In the last week, our entire community of artists and musicians has been rocked to its core. Virtually all of the work we depend on to pay rent, buy groceries, pay for medical care, and live in this world has evaporated overnight. This is compounded by the worry we have for our friends, relatives, and fellow humans now struggling to fight this virus.
Concerts and tours are cancelled everywhere. Music academies are closed. Art galleries, theater performances, dance shows, are on hold indefinitely.
A majority of our friends — who already live gig to gig and paycheck to paycheck — are now jobless.
Over the past week, increasing anxiety turned into fear and dread. Then, when we thought about the mass closure of schools, we came to a realization: we can turn this challenging moment into something meaningful.
Millions of students across the country are stranded. The vast majority of artists who make their living performing and teaching are out of work overnight. If we can connect these two groups, we can deliver unprecedented access to arts education. We can make use of this crisis to inspire and empower a wave of creativity in the next generation. We can begin to fill a gap created by decades of defunding arts education. We’ve seen up close what access to the arts can mean for a student, particularly in underserved communities.
Over the past decade, we’ve taught over 30,000 students in 38 states. In Cleveland, Ohio we met a shy thirteen year old just beginning piano, now a leader of her college arts community, which she attends on a full scholarship. In Los Angeles we worked with an elementary school student who was getting bullied, but found confidence and friendship through rock’n’roll. In McAllen, Texas, we worked with a first-generation, first-to attend-college in his family student, now beginning work as a music teacher inspiring the next generation. These are just a few examples of the students we have been privileged to meet, engage, and in some cases, inspire.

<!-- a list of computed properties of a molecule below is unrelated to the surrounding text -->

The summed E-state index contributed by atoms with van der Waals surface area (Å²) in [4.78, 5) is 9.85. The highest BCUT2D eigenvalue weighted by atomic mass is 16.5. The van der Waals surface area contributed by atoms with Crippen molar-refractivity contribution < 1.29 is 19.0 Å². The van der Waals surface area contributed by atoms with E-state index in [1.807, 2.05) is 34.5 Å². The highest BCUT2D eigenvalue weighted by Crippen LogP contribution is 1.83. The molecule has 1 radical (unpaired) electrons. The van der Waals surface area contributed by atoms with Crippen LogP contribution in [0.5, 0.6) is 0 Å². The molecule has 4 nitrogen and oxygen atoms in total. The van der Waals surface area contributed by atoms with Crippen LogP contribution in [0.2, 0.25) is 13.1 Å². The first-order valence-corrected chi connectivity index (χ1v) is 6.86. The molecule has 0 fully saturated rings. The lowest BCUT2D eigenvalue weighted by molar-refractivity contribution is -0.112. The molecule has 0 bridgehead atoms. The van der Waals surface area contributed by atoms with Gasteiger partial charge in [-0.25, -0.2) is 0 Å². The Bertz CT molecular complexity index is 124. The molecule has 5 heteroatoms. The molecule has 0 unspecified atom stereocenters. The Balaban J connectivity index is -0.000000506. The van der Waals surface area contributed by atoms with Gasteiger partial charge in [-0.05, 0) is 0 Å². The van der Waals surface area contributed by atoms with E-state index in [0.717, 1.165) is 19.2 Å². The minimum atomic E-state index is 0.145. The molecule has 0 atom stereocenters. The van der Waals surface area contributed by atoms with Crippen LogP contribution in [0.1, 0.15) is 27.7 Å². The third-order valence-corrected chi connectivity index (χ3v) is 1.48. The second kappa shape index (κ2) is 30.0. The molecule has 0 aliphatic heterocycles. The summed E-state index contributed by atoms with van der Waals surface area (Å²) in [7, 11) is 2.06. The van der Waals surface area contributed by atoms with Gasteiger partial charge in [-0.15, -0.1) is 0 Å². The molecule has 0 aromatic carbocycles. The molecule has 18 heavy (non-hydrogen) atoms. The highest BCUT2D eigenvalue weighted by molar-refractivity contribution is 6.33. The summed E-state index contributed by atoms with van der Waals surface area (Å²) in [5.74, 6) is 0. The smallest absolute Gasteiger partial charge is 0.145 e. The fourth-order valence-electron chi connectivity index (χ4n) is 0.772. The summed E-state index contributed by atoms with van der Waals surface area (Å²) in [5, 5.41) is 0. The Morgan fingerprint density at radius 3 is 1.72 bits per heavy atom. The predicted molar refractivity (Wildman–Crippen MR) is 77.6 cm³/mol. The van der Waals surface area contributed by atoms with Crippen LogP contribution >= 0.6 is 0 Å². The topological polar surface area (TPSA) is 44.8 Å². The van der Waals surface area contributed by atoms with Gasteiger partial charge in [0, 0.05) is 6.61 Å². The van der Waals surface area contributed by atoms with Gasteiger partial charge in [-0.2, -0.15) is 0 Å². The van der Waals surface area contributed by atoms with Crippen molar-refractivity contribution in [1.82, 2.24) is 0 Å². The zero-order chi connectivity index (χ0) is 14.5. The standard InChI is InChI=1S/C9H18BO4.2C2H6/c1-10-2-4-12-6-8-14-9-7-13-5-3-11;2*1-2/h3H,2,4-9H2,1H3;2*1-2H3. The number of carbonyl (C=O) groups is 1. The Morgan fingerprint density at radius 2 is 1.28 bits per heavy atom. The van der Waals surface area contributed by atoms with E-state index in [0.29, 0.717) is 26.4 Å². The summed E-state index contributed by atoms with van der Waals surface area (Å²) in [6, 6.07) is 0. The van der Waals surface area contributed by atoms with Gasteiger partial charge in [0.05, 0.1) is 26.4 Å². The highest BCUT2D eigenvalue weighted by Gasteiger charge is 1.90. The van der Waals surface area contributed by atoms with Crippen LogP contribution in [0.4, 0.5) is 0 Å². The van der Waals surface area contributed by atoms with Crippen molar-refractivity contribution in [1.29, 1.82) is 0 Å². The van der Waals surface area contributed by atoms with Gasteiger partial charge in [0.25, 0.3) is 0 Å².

Unlike much of the country, we were fortunate to have access to arts education in our public schools. These programs equipped us for a life in the arts — Master’s from Juilliard, Doctorate of Musical Art from USC, performing at The White House, The Hollywood Bowl, and beyond.
So here’s the plan: our band is launching Camp Congregation. Every weekday we are going to host an hour of music-themed masterclasses to any student that wants to participate.
- We are going to provide top notch masterclasses from some of the most renowned performers and music educators. These will be livestreamed, so students can be engaged and ask questions during these personalized masterclasses.
- These best-in-class musicians and educators are currently out of work. You will be directly supporting them.
- We ask that if you can support this community, contribute what you can, when you can. Any contribution during this time is appreciated.
In our travels as touring musicians across the country and around the world, we’ve always been moved by the generosity of human beings. We’re confident that this moment gives us the opportunity to bring out the best in people.
We are developing a system to get our community of artists — musicians, actors, dancers, and writers — to join us in making this available to the public so we can still have a sense of community and be engaged in the arts, something we are all craving right now.
Thirty years from now, every kid in America will talk about where they were during this crisis. we want them all to say that this was the moment they fell in love with the arts.